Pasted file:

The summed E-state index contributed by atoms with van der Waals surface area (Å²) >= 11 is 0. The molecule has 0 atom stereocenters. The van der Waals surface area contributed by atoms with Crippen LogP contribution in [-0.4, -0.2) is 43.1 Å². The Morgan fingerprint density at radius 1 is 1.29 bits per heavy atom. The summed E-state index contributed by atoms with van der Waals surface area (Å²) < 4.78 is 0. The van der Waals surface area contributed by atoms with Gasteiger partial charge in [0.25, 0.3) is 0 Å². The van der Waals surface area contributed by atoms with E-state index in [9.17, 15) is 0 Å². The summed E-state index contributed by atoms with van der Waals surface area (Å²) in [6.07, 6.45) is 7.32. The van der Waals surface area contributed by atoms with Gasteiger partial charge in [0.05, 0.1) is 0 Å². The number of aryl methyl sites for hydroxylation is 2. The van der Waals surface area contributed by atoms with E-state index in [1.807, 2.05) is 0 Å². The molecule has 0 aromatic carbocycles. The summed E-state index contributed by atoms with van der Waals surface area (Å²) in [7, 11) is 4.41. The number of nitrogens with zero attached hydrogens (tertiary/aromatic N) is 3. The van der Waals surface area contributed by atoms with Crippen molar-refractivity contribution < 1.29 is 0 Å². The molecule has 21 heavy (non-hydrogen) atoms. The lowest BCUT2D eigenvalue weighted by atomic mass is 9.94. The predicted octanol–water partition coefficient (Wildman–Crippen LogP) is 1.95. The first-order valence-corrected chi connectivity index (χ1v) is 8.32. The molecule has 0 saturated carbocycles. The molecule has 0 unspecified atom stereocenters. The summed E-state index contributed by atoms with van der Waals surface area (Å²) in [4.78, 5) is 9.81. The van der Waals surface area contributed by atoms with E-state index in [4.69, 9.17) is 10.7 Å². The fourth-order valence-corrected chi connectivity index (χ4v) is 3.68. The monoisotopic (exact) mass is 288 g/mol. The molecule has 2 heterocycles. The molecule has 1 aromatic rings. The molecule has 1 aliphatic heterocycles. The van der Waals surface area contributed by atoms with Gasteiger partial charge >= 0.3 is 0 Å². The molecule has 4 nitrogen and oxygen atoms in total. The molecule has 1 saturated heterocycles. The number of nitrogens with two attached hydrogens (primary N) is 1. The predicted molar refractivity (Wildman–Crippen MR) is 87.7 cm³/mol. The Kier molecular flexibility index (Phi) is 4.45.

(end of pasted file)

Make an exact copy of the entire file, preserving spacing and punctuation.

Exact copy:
The summed E-state index contributed by atoms with van der Waals surface area (Å²) >= 11 is 0. The molecule has 0 atom stereocenters. The van der Waals surface area contributed by atoms with Crippen LogP contribution in [-0.4, -0.2) is 43.1 Å². The Morgan fingerprint density at radius 1 is 1.29 bits per heavy atom. The summed E-state index contributed by atoms with van der Waals surface area (Å²) < 4.78 is 0. The van der Waals surface area contributed by atoms with Gasteiger partial charge in [0.25, 0.3) is 0 Å². The van der Waals surface area contributed by atoms with E-state index in [9.17, 15) is 0 Å². The summed E-state index contributed by atoms with van der Waals surface area (Å²) in [6.07, 6.45) is 7.32. The van der Waals surface area contributed by atoms with Gasteiger partial charge in [0.05, 0.1) is 0 Å². The number of aryl methyl sites for hydroxylation is 2. The van der Waals surface area contributed by atoms with E-state index in [1.807, 2.05) is 0 Å². The molecule has 0 aromatic carbocycles. The summed E-state index contributed by atoms with van der Waals surface area (Å²) in [7, 11) is 4.41. The number of nitrogens with zero attached hydrogens (tertiary/aromatic N) is 3. The van der Waals surface area contributed by atoms with Crippen molar-refractivity contribution < 1.29 is 0 Å². The molecule has 21 heavy (non-hydrogen) atoms. The lowest BCUT2D eigenvalue weighted by atomic mass is 9.94. The predicted octanol–water partition coefficient (Wildman–Crippen LogP) is 1.95. The first-order valence-corrected chi connectivity index (χ1v) is 8.32. The molecule has 0 saturated carbocycles. The molecule has 0 unspecified atom stereocenters. The summed E-state index contributed by atoms with van der Waals surface area (Å²) in [4.78, 5) is 9.81. The van der Waals surface area contributed by atoms with E-state index in [4.69, 9.17) is 10.7 Å². The fourth-order valence-corrected chi connectivity index (χ4v) is 3.68. The monoisotopic (exact) mass is 288 g/mol. The molecule has 2 heterocycles. The molecule has 1 aromatic rings. The molecule has 1 aliphatic heterocycles. The van der Waals surface area contributed by atoms with Gasteiger partial charge >= 0.3 is 0 Å². The molecule has 4 nitrogen and oxygen atoms in total. The molecule has 1 saturated heterocycles. The number of nitrogens with two attached hydrogens (primary N) is 1. The predicted molar refractivity (Wildman–Crippen MR) is 87.7 cm³/mol. The Kier molecular flexibility index (Phi) is 4.45.